Moses Sumney – “grae part 1” Album Review
Moses Sumney released his second album, “grae part 1” this Friday in what will be a two-part album. Sumney, 28, released his first EP, “Mid-City Island” in 2014 and his first album, “Aromanticism” in 2017. His first album featured elements of loneliness and love which are lightly touched upon in this album. However, this album seems to be far more about empowerment.
You may not find his songs on the radio due to the unique tribal-like, electronic and minimal components throughout this album. The album is jazz heavy and features a lot of pauses consisting of just melody. He starts off with a 40 second clip titled, “insula” that repeats, “isolation comes from "insula" which means island.”
The album is constructed in such a way that makes you feel as if you’re taking a voyage through a different dimension. A trumpet-like melody accompanies almost every track. One of the tracks, “In Bloom” sounds like it belongs in a musical, and is one of the first tracks that shows off Sumney’s vocals. This song has a good vibe and sets the tone for the album.
In “Virile”, which was released as a single in 2019, the tempo is much faster. This is an empowering song where Sumney challenges masculinity in today’s society. One of the lyrics, “amp up the masculine, you've got the wrong idea, son,” summarizes the overall theme of the song quite well. Sumney directed and choreographed the music video for this song.
His track “Conveyor” is lyrically minimalistic but has a catchy beat. Sumney also shows off an interesting falsetto that’s not heard much throughout the album. This song sounds like one that would work really well in a movie scene or series.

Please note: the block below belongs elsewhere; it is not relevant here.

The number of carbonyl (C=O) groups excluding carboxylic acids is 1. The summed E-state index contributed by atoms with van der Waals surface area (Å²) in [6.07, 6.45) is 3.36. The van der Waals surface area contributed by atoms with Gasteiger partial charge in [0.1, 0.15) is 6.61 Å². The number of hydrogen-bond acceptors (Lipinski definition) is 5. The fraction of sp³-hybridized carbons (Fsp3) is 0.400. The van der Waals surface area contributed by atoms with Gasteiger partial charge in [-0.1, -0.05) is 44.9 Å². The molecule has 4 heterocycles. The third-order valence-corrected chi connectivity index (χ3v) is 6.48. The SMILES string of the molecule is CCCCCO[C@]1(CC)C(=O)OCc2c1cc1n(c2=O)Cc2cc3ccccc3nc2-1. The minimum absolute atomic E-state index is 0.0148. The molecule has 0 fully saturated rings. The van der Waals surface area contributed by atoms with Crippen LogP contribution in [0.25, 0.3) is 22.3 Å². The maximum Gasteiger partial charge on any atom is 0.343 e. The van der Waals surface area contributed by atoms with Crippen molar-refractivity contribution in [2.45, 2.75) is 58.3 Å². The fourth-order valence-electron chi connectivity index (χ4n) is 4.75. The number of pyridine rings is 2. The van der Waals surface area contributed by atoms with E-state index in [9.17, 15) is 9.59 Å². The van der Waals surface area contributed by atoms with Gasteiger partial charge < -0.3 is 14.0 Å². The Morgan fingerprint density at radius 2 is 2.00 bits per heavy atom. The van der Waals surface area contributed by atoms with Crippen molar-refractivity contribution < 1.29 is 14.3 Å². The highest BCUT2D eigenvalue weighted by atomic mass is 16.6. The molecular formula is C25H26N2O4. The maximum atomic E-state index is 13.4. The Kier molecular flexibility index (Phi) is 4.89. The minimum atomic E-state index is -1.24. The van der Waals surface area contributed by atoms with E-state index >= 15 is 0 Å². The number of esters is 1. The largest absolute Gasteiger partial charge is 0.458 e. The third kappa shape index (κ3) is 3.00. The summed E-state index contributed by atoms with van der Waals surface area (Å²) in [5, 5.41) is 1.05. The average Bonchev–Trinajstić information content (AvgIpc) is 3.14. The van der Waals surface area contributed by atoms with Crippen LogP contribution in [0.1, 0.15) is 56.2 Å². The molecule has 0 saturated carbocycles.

The same jazz elements persist in “gagarin” which is the album’s longest track, but it’s accompanied by alien-like sounds you would find in a science fiction movie. The cool thing about this track is that the lyrics are also of an extraterrestrial nature. Sumney questions his existence with lyrics like, “the galaxy's a broken mirror, slowly the asteroid gets nearer.”
Sumney revisits the topic of masculinity in “jack/ jill” which is simply two voice parts repeating the same verse over and over again accompanied by soft drums. This is probably one of the least exciting tracks on the album but adds into the story overall.
To end this part of the album, Sumeny concludes with “Polly” where he seems to be struggling with his feelings towards someone who’s not available for him. He repeats the chorus, “are you dancin' with me? or just merely dancin'?”
Overall, the album is unique and is a great listen if you’re looking for something new. However, for the second part of the album, it would be nice to hear more of Sumney’s vocals and what he has to say. Sumney is a good lyricist and the album would benefit greatly if he sang his words more often throughout the album.
Reviewer’s Favorite Track: “Conveyor”
Reviewer’s Least Favorite Track: “jack/jill”
Anan Hussein is a sophomore majoring in broadcast journalism. To contact her, email firstname.lastname@example.org